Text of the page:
PPS Divestment by Neighborhood, Illustrated

by Steve, August 24th, 2007

I’ve written before about how Portland Public Schools’ open transfer policy causes segregation and divestment of state tax revenue from poor neighborhoods and funnels it to wealthier neighborhoods. I’ve called for a New Deal for PPS that will and redirect state funding to reinvest in these neighborhoods.

My harping on these points has caused some confusion. After all, doesn’t PPS actually spend more per student in the poorer schools? Yes, of course they do. But the point is that as families take advantage of PPS’s open transfer policy, millions of dollars follow them out of poorer neighborhoods, landing in the wealthier, whiter neighborhoods. Left in their wake are segregated schools with fewer “specials”, electives and extra-curricular activities, and under constant threat of closure, No Child Left Behind sanctions, and “reorganization” (read charter schools, alternative schools, and ill-advised grant-funded experiments).

Below is a map illustrating the reverse-Robin Hood pattern of divestment in Portland’s neighborhoods. Areas of red had a net loss of funding when compared to area PPS student population in 2006-07 (that is, of all PPS students living in the attendance areas of schools in that ZIP code, fewer actually attend schools in that ZIP code). The areas of green had a net gain. The darker the color, the greater the loss or gain. The gray areas were close enough to call “gray” (+/- $200,000 per year); 97204 (in white) has no schools.

(Click map for a larger view.)neighborhooddivestment-thmb.png

The big winner in the PPS funding switcheroo is 97232, largely due to the presence of Benson and da Vinci (which, as special focus schools, do not have attendance areas). This part of Portland gained an additional $8.9 million in state funding last school year.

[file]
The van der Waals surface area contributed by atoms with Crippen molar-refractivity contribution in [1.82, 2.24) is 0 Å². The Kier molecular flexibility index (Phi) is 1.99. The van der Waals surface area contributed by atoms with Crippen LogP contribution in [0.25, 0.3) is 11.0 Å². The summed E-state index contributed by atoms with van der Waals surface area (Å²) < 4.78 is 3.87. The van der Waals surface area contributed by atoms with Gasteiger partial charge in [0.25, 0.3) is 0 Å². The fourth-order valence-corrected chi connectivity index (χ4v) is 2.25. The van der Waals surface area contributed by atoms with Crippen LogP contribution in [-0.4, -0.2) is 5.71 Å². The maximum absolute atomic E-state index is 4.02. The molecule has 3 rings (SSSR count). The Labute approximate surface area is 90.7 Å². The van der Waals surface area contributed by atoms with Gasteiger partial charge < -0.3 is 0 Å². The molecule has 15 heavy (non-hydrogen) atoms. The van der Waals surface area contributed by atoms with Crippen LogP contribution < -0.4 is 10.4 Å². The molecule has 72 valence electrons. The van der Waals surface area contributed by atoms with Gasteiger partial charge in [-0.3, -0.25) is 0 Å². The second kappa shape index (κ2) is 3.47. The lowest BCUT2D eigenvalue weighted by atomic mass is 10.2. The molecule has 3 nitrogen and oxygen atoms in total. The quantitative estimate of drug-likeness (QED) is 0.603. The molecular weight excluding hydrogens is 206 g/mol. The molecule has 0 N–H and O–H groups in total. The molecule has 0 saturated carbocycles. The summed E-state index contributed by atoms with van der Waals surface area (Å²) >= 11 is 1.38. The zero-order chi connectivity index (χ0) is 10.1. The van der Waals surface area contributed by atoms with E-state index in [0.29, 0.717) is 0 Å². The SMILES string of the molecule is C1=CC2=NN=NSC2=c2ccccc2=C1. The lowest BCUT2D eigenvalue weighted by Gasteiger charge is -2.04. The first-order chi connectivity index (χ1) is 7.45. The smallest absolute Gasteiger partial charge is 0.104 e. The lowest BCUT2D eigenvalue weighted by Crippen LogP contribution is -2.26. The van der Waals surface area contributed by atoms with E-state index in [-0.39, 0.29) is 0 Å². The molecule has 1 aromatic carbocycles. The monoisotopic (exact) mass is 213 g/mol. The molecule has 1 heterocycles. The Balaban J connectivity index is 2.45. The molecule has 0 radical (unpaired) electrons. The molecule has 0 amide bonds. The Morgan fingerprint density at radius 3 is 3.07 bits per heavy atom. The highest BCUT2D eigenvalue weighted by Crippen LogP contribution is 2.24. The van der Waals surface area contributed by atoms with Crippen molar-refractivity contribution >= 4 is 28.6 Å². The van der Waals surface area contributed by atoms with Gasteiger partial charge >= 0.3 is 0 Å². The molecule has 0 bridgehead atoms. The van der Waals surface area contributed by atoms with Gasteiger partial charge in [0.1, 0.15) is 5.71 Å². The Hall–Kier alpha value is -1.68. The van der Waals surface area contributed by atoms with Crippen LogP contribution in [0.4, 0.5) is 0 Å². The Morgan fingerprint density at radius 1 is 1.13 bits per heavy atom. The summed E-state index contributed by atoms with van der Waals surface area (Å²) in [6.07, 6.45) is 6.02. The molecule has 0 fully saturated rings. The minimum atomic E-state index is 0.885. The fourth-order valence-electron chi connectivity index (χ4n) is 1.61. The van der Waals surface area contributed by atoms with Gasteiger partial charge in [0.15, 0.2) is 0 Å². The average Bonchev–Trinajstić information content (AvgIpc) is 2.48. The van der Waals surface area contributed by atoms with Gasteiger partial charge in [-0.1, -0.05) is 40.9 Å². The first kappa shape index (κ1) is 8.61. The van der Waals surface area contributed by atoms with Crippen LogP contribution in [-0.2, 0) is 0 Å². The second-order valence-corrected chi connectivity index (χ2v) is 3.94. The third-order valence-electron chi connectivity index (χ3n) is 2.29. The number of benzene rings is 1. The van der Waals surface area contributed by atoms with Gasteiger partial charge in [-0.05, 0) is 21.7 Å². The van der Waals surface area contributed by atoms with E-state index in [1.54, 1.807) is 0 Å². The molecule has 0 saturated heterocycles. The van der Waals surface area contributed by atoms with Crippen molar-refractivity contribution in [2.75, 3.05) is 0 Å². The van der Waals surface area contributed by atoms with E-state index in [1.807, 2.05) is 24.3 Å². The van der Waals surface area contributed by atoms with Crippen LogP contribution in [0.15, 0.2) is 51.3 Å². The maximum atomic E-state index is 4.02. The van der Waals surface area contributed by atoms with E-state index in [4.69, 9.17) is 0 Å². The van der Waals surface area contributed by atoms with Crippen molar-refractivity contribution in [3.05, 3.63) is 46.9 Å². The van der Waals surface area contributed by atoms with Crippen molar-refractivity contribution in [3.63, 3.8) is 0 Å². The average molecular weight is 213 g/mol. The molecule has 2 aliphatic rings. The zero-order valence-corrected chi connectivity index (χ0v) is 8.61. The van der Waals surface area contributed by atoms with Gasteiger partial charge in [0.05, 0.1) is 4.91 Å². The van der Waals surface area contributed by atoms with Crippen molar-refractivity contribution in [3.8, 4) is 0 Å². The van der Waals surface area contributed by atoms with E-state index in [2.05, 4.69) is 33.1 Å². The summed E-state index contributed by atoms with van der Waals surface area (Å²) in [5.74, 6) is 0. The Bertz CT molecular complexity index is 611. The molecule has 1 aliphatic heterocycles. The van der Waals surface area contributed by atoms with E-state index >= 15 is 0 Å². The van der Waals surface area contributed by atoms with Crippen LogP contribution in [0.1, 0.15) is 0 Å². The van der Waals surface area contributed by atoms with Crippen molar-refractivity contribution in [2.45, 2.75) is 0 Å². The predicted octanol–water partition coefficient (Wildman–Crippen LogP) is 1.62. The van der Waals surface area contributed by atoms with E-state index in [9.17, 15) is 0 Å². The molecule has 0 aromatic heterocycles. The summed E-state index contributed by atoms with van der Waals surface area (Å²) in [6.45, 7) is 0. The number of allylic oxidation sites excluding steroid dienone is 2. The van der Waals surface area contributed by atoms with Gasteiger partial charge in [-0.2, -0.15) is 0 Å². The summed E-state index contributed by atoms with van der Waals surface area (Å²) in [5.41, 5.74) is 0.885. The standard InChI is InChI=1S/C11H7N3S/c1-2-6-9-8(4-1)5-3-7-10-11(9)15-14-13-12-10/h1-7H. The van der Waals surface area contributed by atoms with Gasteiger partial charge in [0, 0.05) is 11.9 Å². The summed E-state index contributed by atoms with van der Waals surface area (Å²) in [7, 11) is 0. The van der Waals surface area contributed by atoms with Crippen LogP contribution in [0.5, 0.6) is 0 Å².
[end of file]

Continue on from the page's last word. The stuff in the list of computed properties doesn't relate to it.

Other areas of note are 97214, the beneficiary of an extra $3.1 million, 97209 at $2 million, 97202 at $1.6 million, 97212 at $2 million, and 97215 at $1 million.

The losers, as most of us not in the “green zone” are already painfully aware, are stuck footing the bill. North Portland’s 97217 has bled the most, with a loss of $8.2 million last school year. Over in St. Johns, in 97203, they lost $5.7 million. Outer Northeast’s 97213 lost $1.7 million. Out in the nether-reaches of the east-side, 97216 lost $2 million, 97206 lost $2.7 million, and 97220 lost a whopping $4.3 million. There are more.

This is the legacy of Portland Public Schools’ open transfer policy: Segregated schools and divestment from working-class neighborhoods.

It’s time our school leaders acknowledge that this policy is flawed at best. Unfortunately, recent leadership foibles have only exacerbated the problems.

We have a unique opportunity in Portland, with its thriving and integrated urban neighborhoods, to create a truly equitable and integrated system of neighborhood public schools. The first step is to correct this funding imbalance, and guarantee that every neighborhood school offers opportunities on par with every other neighborhood school. Nothing less will do.

Source and methodology notes: All statistics are gathered from Portland Public Schools 2006-2007 Enrollment Profiles. (I have extracted the PPS data to a single spread sheet in order to more easily collate the data.)

School funding loss/gain is computed by subtracting the neighborhood PPS population from the number of students attending the school, then multiplying it by the budget per student at that school. For example, at Ainsworth, there were 509 students, 317 PPS students in the attendance area, and $4334 spent per student. So (509-317)*4334 = $832,128.

Schools like Marshall High, with multiple schools within the school, were calculated as follows. First I computed the total spent in the entire school by multiplying the number of students in each sub-school by that sub-school’s budget per student. Then I calculated a per-student budget for the entire school, and used that number as a multiplier of the difference between the total school population and the attendance area PPS population.

PPS does not publish funding per student for its charter schools, so it is impossible to include them in this study.

Net losses and gains do not add up to zero, because of differences in per-pupil funding by school.

I may have made some mistakes along the way, either in extracting the data, collating them, or in putting them on the map. If you find any errors, I’d appreciate hearing about them!